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New Oh Sees:

Reckless Abandon

Fresh Blood

bloodLast year’s cuts and scrapes are all healed up, it’s time to make some new ones. I’m off to a great start, seemingly unable to avoid kicking myself in the ankles while wearing Microspikes and there’s some weird bruise thing on my thigh… I’ll let you know if any fresh blood develops.

I’ve been running more in the past week than in the past couple months combined and starting to get my bounce back — my first few runs this month felt frighteningly Frankenstein-esque. My aim has been to get in lots of mellow running in order to develop my distance base over the next eight weeks or so; then it’s time to lay it all against the grindstone and hammer until it’s sharp.

As soon as I got back from Ontario mid-January, I headed up to Edmonton to brainstorm next summer’s Mountain Stride Fitness trail running retreats with Patrick Sperling AKA dumpster_diver. We went for a jog through Mill Creek Valley just steps from his house, romantically admired views of the city at sunset (aww), then worked on the deets over freshly cooked fries. It looks like we’ll be offering three formats this year to appeal to a range of runners and hikers of various experience levels and backgrounds — from beginner to veteran mountain goats! Now that our 2016 offerings are finalized, we’ll have more information here and on the Mountain Stride website soon.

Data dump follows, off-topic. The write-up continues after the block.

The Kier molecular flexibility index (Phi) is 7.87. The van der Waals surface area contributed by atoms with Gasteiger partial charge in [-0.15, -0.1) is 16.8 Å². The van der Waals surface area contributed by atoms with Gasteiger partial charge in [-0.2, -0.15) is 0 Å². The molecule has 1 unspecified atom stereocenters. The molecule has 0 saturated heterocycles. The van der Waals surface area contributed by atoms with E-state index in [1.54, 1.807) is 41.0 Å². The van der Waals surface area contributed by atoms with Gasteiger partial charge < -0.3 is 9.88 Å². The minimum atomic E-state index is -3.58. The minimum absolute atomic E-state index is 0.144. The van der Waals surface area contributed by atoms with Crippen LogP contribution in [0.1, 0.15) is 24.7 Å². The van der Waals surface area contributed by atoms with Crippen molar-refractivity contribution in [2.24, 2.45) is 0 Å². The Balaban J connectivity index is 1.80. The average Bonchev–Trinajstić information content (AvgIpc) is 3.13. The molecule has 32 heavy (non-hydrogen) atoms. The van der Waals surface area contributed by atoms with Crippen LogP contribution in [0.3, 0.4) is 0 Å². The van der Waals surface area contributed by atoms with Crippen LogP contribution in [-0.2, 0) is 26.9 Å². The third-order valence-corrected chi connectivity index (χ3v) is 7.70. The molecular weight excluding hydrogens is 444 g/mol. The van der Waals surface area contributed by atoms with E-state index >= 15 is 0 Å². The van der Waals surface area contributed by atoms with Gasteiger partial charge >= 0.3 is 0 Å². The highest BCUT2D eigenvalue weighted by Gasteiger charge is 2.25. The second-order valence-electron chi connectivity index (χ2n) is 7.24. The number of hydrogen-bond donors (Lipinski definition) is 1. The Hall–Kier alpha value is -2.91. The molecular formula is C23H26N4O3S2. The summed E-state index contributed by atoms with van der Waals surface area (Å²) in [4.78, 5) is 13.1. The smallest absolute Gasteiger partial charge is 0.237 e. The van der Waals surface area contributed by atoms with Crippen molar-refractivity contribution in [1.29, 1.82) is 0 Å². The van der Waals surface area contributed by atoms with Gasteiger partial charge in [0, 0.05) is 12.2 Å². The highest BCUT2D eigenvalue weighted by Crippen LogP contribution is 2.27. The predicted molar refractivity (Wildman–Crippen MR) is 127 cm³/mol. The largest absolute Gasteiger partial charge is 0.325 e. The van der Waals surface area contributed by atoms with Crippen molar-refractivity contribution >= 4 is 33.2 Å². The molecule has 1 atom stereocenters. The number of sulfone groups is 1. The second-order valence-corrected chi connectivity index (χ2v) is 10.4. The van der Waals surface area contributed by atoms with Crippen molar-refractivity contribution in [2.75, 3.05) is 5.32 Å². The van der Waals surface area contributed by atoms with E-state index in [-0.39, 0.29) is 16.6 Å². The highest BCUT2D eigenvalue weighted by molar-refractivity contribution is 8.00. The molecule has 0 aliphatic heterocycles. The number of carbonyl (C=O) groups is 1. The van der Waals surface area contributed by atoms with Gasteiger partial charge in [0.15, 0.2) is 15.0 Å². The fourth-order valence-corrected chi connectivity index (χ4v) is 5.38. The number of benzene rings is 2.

Without further ado, on to the athletic endeavors of January!

3Jan. 04/16 – Whitehorn (ski) – 19km/1161/4h09m
Skied up Whitehorn Mountain at Lake Louise ski area after Sean and I got denied the previous week. This time I woke up at 4am and got started at 5:25am, reaching Temple Lodge in less than an hour. Groomers were humming about so I switched my headlamp to “stealth mode” and puttered up the ski-out, trying to avoid being seen. I tagged Top of the World in just over two hours, skied south along the ridge to tag Paradise in 2h12m, then headed towards my objective, the summit of Whitehorn. I tagged the top of Whitehorn in 2h46m and hung around for over half an hour as dawn broke over the Slate Range, illuminating the peaks of Lake Louise.

Eventually I had to descend and received mixed responses on the way down, including from a liftie who was stoked to see I’d skinned up there, and from a couple patrollers who weren’t so stoked… But like Calgary ultrarunner Majo Srnik joked the other day in a Facebook thread about ski patrollers, “They’ll survive”.